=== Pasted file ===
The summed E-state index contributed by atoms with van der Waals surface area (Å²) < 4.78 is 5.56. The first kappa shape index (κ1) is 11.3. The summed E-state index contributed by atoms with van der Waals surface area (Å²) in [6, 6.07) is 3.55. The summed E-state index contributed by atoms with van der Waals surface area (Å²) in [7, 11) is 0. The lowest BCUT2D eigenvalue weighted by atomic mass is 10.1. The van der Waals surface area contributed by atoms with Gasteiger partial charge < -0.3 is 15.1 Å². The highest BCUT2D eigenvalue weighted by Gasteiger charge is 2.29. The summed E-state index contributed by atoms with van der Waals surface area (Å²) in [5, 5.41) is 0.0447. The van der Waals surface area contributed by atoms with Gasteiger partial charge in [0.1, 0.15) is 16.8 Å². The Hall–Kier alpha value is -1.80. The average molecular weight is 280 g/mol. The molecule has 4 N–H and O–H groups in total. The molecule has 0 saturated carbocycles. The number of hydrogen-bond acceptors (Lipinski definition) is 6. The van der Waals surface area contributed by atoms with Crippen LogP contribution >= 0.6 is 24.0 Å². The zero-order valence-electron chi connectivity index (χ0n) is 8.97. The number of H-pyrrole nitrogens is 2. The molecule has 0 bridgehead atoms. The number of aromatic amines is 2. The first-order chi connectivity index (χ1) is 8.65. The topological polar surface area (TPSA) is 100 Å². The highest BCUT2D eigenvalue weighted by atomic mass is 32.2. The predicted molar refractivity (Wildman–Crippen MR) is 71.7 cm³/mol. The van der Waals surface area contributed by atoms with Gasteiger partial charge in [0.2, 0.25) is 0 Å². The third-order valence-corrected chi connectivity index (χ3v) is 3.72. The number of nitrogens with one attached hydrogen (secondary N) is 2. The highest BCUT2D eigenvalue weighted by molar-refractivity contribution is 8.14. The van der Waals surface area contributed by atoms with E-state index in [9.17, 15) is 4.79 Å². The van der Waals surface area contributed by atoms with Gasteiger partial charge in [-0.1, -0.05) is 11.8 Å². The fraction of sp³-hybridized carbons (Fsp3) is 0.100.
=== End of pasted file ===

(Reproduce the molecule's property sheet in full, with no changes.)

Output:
The summed E-state index contributed by atoms with van der Waals surface area (Å²) < 4.78 is 5.56. The first kappa shape index (κ1) is 11.3. The summed E-state index contributed by atoms with van der Waals surface area (Å²) in [6, 6.07) is 3.55. The summed E-state index contributed by atoms with van der Waals surface area (Å²) in [7, 11) is 0. The lowest BCUT2D eigenvalue weighted by atomic mass is 10.1. The van der Waals surface area contributed by atoms with Gasteiger partial charge < -0.3 is 15.1 Å². The highest BCUT2D eigenvalue weighted by Gasteiger charge is 2.29. The summed E-state index contributed by atoms with van der Waals surface area (Å²) in [5, 5.41) is 0.0447. The van der Waals surface area contributed by atoms with Gasteiger partial charge in [0.1, 0.15) is 16.8 Å². The Hall–Kier alpha value is -1.80. The average molecular weight is 280 g/mol. The molecule has 4 N–H and O–H groups in total. The molecule has 0 saturated carbocycles. The number of hydrogen-bond acceptors (Lipinski definition) is 6. The van der Waals surface area contributed by atoms with Crippen LogP contribution >= 0.6 is 24.0 Å². The zero-order valence-electron chi connectivity index (χ0n) is 8.97. The number of H-pyrrole nitrogens is 2. The molecule has 0 bridgehead atoms. The number of aromatic amines is 2. The first-order chi connectivity index (χ1) is 8.65. The topological polar surface area (TPSA) is 100 Å². The highest BCUT2D eigenvalue weighted by atomic mass is 32.2. The predicted molar refractivity (Wildman–Crippen MR) is 71.7 cm³/mol. The van der Waals surface area contributed by atoms with Gasteiger partial charge in [0.2, 0.25) is 0 Å². The third-order valence-corrected chi connectivity index (χ3v) is 3.72. The number of nitrogens with one attached hydrogen (secondary N) is 2. The highest BCUT2D eigenvalue weighted by molar-refractivity contribution is 8.14. The van der Waals surface area contributed by atoms with E-state index in [9.17, 15) is 4.79 Å². The van der Waals surface area contributed by atoms with Gasteiger partial charge in [-0.1, -0.05) is 11.8 Å². The fraction of sp³-hybridized carbons (Fsp3) is 0.100.